Jan 07, 2019

Protecting a Texas Aquifer

Two storm water treatment units work in tandem under new retail site

The completed storm water retention system has a volume of 2,255 cu ft.
The completed storm water retention system has a volume of 2,255 cu ft.

To protect the Edwards Aquifer, the site developer of the new Natural Grocers store in Georgetown, Texas, decided to use two storm water management systems to provide a higher-than-usual rate of filtration and trapping of debris

On the corner of West University Blvd. and Wolf Ranch Parkway, the Natural Grocers store is part of the rapid growth of the 1,100-acre Wolf Ranch planned community.

Now under construction, the community will have 2,400 single-family homes and 900 multifamily units, plus shopping areas and the Wolf Ranch Town Center. Storm water quality standards for the development are established by the Texas Commission on Environmental Quality (TCEQ).

Running under most of south central Texas, the Edwards Aquifer is the main source of drinking water for nearly two million people and the primary water supply for agriculture and industry in the region.

Because of its karst hydrogeology, chemicals and debris that enter the system can move through the aquifer and quickly contaminate the water. Aquifers in general can easily be contaminated when pollutants enter the recharge zone. 

The Natural Grocers site was built and designed with a 100-year storm event in mind and can hold 17,000 gal of storm water.
The Natural Grocers site was built and designed with a 100-year storm event in mind and can hold 17,000 gal of storm water. 

The prime goals for the developer of the Natural Grocers property were to protect the aquifer as much as possible and also provide maximum control for storm water runoff at the 1.6-acre Wolf Ranch site.

“Initially, our engineers looked at options including an open pond, along with a sand filtration system and standard large concrete detention basin underneath,” said Kevin Beck, development manager for Equity Ventures Commercial Development. “When we looked at cost and the constructability of those items, it turned out to be challenging for this site. So we started looking at options and contacted Advanced Drainage Systems to have them look at the project and to find out if its products were approved for the Edwards Aquifer. There are many that aren’t due to the sensitivity of the area. They did come back and say they had been approved through appropriate groups within the state of Texas, and so we were able to move forward with looking at design options for water detention and water quality at the same time and meet the required removal amount of total suspended solids.”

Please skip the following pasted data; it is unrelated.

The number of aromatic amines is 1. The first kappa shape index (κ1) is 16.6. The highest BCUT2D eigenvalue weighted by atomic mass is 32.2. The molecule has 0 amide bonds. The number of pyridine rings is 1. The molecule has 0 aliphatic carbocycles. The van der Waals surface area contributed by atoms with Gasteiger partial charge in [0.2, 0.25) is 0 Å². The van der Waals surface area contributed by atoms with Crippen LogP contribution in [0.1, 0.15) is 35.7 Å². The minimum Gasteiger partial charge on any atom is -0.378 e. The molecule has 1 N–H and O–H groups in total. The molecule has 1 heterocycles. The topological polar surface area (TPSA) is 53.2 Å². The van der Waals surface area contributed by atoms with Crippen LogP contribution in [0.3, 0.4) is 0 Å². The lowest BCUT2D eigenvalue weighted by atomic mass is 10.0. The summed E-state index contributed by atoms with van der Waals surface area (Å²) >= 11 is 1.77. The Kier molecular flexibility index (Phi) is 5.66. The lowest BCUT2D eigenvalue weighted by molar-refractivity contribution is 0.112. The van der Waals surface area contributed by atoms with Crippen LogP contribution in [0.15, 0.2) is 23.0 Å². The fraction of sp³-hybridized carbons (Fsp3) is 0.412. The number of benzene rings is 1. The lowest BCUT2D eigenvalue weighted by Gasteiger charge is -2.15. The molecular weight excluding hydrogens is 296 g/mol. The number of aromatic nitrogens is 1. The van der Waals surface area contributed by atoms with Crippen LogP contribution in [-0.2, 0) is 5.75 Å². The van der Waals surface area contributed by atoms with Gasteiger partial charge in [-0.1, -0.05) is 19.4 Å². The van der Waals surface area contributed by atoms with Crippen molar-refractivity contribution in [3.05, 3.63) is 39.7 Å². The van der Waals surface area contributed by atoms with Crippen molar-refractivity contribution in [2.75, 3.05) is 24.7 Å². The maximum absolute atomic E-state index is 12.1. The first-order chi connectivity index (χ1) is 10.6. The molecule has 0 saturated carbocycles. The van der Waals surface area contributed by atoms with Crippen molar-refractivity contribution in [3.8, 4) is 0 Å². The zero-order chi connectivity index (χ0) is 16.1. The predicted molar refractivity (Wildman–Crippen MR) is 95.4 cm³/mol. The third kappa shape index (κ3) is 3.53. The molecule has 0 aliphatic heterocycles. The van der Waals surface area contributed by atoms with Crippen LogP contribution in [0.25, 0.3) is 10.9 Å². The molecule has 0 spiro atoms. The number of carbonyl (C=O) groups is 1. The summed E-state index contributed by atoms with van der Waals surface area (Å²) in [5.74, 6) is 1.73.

According to Beck, within Texas and the Austin area there is significant sensitivity to the environmental areas.

“This aquifer is of particular importance to the state and to the region, and therefore to protect it and still allow development, we wanted to go with the higher removal rates to be very protective of that aquifer,” Beck said.

The storm water management system Beck decided on consists of two units that work in tandem and was designed to handle a 100-year storm with a capacity of nearly 17,000 gal of water. Runoff enters the chamber system with an in-line treatment unit. It then moves to another filtration system, and is discharged into the San Gabriel River.